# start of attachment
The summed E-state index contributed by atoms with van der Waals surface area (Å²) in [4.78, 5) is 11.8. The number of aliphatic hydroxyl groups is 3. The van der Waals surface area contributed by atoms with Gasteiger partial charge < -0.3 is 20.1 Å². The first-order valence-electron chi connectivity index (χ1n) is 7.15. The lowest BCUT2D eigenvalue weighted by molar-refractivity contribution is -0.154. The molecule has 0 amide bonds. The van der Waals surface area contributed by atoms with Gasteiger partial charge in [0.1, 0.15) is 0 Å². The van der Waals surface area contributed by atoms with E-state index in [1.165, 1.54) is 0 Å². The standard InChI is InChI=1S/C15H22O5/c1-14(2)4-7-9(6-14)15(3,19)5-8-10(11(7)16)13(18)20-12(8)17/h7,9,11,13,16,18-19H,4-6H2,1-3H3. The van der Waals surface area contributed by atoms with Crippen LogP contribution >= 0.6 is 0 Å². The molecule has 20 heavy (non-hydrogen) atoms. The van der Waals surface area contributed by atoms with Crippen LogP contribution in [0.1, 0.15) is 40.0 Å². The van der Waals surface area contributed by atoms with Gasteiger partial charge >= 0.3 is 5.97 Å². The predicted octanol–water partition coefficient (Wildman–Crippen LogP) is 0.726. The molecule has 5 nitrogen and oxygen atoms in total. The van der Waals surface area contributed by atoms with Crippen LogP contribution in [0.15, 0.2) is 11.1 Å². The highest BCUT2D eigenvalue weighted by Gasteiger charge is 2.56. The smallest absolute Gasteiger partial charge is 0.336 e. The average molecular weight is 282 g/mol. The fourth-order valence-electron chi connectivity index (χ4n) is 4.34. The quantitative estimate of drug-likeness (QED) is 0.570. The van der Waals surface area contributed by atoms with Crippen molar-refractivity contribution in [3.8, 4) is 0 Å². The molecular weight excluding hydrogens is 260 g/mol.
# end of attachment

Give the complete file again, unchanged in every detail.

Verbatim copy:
The summed E-state index contributed by atoms with van der Waals surface area (Å²) in [4.78, 5) is 11.8. The number of aliphatic hydroxyl groups is 3. The van der Waals surface area contributed by atoms with Gasteiger partial charge < -0.3 is 20.1 Å². The first-order valence-electron chi connectivity index (χ1n) is 7.15. The lowest BCUT2D eigenvalue weighted by molar-refractivity contribution is -0.154. The molecule has 0 amide bonds. The van der Waals surface area contributed by atoms with Gasteiger partial charge in [0.1, 0.15) is 0 Å². The van der Waals surface area contributed by atoms with E-state index in [1.165, 1.54) is 0 Å². The standard InChI is InChI=1S/C15H22O5/c1-14(2)4-7-9(6-14)15(3,19)5-8-10(11(7)16)13(18)20-12(8)17/h7,9,11,13,16,18-19H,4-6H2,1-3H3. The van der Waals surface area contributed by atoms with Crippen LogP contribution >= 0.6 is 0 Å². The molecule has 20 heavy (non-hydrogen) atoms. The van der Waals surface area contributed by atoms with Crippen LogP contribution in [0.1, 0.15) is 40.0 Å². The van der Waals surface area contributed by atoms with Gasteiger partial charge >= 0.3 is 5.97 Å². The predicted octanol–water partition coefficient (Wildman–Crippen LogP) is 0.726. The molecule has 5 nitrogen and oxygen atoms in total. The van der Waals surface area contributed by atoms with Crippen LogP contribution in [0.15, 0.2) is 11.1 Å². The highest BCUT2D eigenvalue weighted by Gasteiger charge is 2.56. The smallest absolute Gasteiger partial charge is 0.336 e. The average molecular weight is 282 g/mol. The fourth-order valence-electron chi connectivity index (χ4n) is 4.34. The quantitative estimate of drug-likeness (QED) is 0.570. The van der Waals surface area contributed by atoms with Crippen molar-refractivity contribution in [3.8, 4) is 0 Å². The molecular weight excluding hydrogens is 260 g/mol.